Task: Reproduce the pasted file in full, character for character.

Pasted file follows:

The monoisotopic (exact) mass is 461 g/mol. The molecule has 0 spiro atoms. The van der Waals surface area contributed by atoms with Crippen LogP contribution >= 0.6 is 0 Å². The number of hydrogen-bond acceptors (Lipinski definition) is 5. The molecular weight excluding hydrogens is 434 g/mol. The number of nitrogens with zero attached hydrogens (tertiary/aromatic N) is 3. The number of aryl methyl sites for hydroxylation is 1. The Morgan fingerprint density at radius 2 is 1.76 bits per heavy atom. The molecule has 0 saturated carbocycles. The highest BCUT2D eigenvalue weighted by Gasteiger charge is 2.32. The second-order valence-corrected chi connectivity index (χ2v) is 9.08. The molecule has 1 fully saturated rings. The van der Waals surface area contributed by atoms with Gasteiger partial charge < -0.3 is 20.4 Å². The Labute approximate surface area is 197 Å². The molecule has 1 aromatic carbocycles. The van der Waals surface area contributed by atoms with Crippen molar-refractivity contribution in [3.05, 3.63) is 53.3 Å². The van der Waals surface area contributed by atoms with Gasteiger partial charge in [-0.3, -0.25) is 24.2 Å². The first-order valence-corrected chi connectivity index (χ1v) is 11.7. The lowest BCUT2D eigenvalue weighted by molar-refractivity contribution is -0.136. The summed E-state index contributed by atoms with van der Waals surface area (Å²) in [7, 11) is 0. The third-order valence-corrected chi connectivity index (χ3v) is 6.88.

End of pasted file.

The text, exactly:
The monoisotopic (exact) mass is 461 g/mol. The molecule has 0 spiro atoms. The van der Waals surface area contributed by atoms with Crippen LogP contribution >= 0.6 is 0 Å². The number of hydrogen-bond acceptors (Lipinski definition) is 5. The molecular weight excluding hydrogens is 434 g/mol. The number of nitrogens with zero attached hydrogens (tertiary/aromatic N) is 3. The number of aryl methyl sites for hydroxylation is 1. The Morgan fingerprint density at radius 2 is 1.76 bits per heavy atom. The molecule has 0 saturated carbocycles. The highest BCUT2D eigenvalue weighted by Gasteiger charge is 2.32. The second-order valence-corrected chi connectivity index (χ2v) is 9.08. The molecule has 1 fully saturated rings. The van der Waals surface area contributed by atoms with Gasteiger partial charge < -0.3 is 20.4 Å². The Labute approximate surface area is 197 Å². The molecule has 1 aromatic carbocycles. The van der Waals surface area contributed by atoms with Crippen molar-refractivity contribution in [3.05, 3.63) is 53.3 Å². The van der Waals surface area contributed by atoms with Gasteiger partial charge in [-0.3, -0.25) is 24.2 Å². The first-order valence-corrected chi connectivity index (χ1v) is 11.7. The lowest BCUT2D eigenvalue weighted by molar-refractivity contribution is -0.136. The summed E-state index contributed by atoms with van der Waals surface area (Å²) in [7, 11) is 0. The third-order valence-corrected chi connectivity index (χ3v) is 6.88.